The geographic North Pole is in the middle of the Arctic Ocean under ice that's about 10 feet (3 meters) thick, so anything that lives there is typically more aquatic. No known amphibians or reptiles live in the Arctic tundra and polar region, but approximately 20 species of mammals live there. Among the few land animals that migrate to the region are caribou (reindeer) and the arctic fox. The aquatic mammals are beluga and killer whales, sea otters, ringed seals and walrus.
Polar bears also hang out around the North
Pole. Bears swim up to 100 miles, eating
mostly seals and never hibernating except
for the female which does take a long rest
when she has her cubs. Arctic trekkers are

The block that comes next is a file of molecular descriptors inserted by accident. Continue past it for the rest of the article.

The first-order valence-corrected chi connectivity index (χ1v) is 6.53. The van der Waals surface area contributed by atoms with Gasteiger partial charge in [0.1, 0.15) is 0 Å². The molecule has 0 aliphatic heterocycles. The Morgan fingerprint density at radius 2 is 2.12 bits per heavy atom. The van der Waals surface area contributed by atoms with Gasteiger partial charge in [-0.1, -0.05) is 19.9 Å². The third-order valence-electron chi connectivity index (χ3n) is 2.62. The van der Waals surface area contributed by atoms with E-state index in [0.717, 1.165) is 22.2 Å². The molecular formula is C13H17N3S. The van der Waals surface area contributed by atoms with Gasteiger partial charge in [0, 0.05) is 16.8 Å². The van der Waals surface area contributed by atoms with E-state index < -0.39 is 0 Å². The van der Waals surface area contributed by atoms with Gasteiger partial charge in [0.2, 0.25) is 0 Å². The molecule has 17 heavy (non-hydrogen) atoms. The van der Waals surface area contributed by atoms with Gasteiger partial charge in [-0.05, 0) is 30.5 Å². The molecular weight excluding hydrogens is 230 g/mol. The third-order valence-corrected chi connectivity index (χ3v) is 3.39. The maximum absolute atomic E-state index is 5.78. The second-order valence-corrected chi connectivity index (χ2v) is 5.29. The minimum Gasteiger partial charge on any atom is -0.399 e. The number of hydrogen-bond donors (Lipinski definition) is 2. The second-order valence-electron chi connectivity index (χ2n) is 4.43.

most likely to encounter polar bears on their
journeys because the bears are naturally
curious - and attracted by human food. Polar
bears are increasingly seeking out humans,
especially the Inuits who live in the area,
because the melting polar ice is shortening
the bears' hunting season. So, the bears
have to forage for food in new areas that
are often occupied by humans. As the North
Pole gets warmer, polar bears and other animals
are facing extinction.
150,000 bears have been killed in the last
300 years or so with 20,000 to 30,000 remaining.
Hunting is no longer permitted except by
the Inuit tribes. The major threat is the
shrinking ice cap. The bears do not survive
well on land because their physiology is
seal hunting oriented on the ice. The USA
now recognizes them as a threatened species.
But the politics associated with saving them
Recorded sightings on our trip were:
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